Radiology studies receive a preliminary read in the ED. Later, the radiology overread might conflict with the original findings. If a radiologist is available overnight, any problems can be caught while the patient still is in the ED. “Benefits of in-house, overnight attending radiologists are disputed by some, stating that costs do not outweigh benefits,” says Ferco Berger, MD, EDER, FASER head of the emergency and trauma radiology division, department of medical imaging at Sunnybrook Health Sciences Centre in Toronto.

Berger and colleagues wanted to know how an overnight radiologist affected return callbacks for ED patients.1 They studied patients with imaging completed overnight in the two years before an overnight radiologist was added, and compared that information with the following year. In 2016 and 2017, the number of patients who underwent overnight imaging was 13,883 and 14,463, respectively. Fifty-four patients in 2016 and 61 patients in 2017 were called back regarding the imaging. After an overnight radiologist was added in 2018, 15,112 overnight imaging studies were performed in the next year. Of that group, only seven patients were called back. “This paper provides new evidence that there is benefit to having this service,” Berger says.

Not many patients are called back to the ED in relation to overnight imaging findings. However, the reduction in this number after introducing overnight attending radiologists “is significant, and does help reduce costs, overcrowding in the ED, and patient discomfort involved in having to return to the hospital,” Berger says. The sooner a patient receives appropriate treatment, the better. “We should do everything we can to improve patient safety and reduce the risk of error,” Berger stresses.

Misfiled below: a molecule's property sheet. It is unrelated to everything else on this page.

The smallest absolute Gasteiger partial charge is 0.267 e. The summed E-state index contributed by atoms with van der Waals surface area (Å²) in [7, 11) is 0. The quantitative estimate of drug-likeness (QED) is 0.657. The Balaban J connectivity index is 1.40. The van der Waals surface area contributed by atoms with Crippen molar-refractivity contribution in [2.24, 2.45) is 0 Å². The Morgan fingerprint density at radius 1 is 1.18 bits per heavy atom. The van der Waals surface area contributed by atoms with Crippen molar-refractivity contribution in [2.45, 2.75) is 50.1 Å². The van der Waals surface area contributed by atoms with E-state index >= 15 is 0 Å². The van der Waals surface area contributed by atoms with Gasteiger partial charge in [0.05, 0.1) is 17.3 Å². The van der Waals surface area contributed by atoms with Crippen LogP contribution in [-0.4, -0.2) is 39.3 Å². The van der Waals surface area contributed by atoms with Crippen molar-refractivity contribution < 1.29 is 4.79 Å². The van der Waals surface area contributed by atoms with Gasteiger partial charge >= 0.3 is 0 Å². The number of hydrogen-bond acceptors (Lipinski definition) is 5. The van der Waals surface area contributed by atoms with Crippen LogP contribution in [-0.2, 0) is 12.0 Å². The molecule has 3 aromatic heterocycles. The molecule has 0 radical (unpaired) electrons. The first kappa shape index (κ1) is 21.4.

Berger and colleagues did not examine the specific diagnoses of patients involved in the study. Risks for individual ED patients range from nonexistent to significant, depending on the diagnosis. “Based on the results of our study, we see a benefit of having an attending radiologist cover overnight reporting in the emergency department setting whenever possible to reduce recall numbers as low as possible,” Berger says.

EPs are responsible for the results in any study they order. “If something is either missed on the EP’s read or noted on the formal read and not relayed to the patient, there is an opportunity for medical malpractice,” says Adam Hennessey, DO, medical director and chair of emergency medicine at Roxborough Memorial Hospital in Philadelphia and Lower Bucks Hospital in Bristol, PA.

A relatively common example is missed lung nodules that were lost to follow-up until someone identifies a large, advanced malignancy. Sometimes, this happens because the patient is admitted, and the ED providers assume inpatient providers will convey the findings. “It is not prudent to assume that an inpatient provider will notice a small discrepancy on a radiology read,” Hennessey cautions.